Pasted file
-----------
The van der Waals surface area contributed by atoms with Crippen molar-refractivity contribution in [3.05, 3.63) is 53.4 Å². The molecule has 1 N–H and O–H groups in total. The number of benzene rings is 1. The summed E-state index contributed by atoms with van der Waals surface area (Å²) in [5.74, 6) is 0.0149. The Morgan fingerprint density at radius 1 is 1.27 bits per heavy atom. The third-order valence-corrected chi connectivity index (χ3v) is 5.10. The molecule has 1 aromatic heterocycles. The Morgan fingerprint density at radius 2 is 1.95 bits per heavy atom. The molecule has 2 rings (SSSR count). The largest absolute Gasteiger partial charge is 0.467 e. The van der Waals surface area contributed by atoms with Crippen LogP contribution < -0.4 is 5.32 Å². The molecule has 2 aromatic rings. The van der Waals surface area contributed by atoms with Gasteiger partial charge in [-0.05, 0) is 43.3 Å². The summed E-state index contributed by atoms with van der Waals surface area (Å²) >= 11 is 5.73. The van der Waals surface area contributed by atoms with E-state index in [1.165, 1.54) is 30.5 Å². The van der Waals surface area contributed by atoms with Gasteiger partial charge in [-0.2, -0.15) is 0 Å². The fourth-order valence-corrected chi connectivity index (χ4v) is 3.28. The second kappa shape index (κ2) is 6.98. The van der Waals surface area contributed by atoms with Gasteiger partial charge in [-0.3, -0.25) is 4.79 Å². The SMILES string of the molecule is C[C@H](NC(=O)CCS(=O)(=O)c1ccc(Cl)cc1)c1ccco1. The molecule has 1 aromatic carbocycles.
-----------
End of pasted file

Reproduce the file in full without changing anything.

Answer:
The van der Waals surface area contributed by atoms with Crippen molar-refractivity contribution in [3.05, 3.63) is 53.4 Å². The molecule has 1 N–H and O–H groups in total. The number of benzene rings is 1. The summed E-state index contributed by atoms with van der Waals surface area (Å²) in [5.74, 6) is 0.0149. The Morgan fingerprint density at radius 1 is 1.27 bits per heavy atom. The third-order valence-corrected chi connectivity index (χ3v) is 5.10. The molecule has 1 aromatic heterocycles. The Morgan fingerprint density at radius 2 is 1.95 bits per heavy atom. The molecule has 2 rings (SSSR count). The largest absolute Gasteiger partial charge is 0.467 e. The van der Waals surface area contributed by atoms with Crippen LogP contribution < -0.4 is 5.32 Å². The molecule has 2 aromatic rings. The van der Waals surface area contributed by atoms with Gasteiger partial charge in [-0.05, 0) is 43.3 Å². The summed E-state index contributed by atoms with van der Waals surface area (Å²) >= 11 is 5.73. The van der Waals surface area contributed by atoms with E-state index in [1.165, 1.54) is 30.5 Å². The van der Waals surface area contributed by atoms with Gasteiger partial charge in [-0.2, -0.15) is 0 Å². The fourth-order valence-corrected chi connectivity index (χ4v) is 3.28. The second kappa shape index (κ2) is 6.98. The van der Waals surface area contributed by atoms with Gasteiger partial charge in [-0.3, -0.25) is 4.79 Å². The SMILES string of the molecule is C[C@H](NC(=O)CCS(=O)(=O)c1ccc(Cl)cc1)c1ccco1. The molecule has 1 aromatic carbocycles.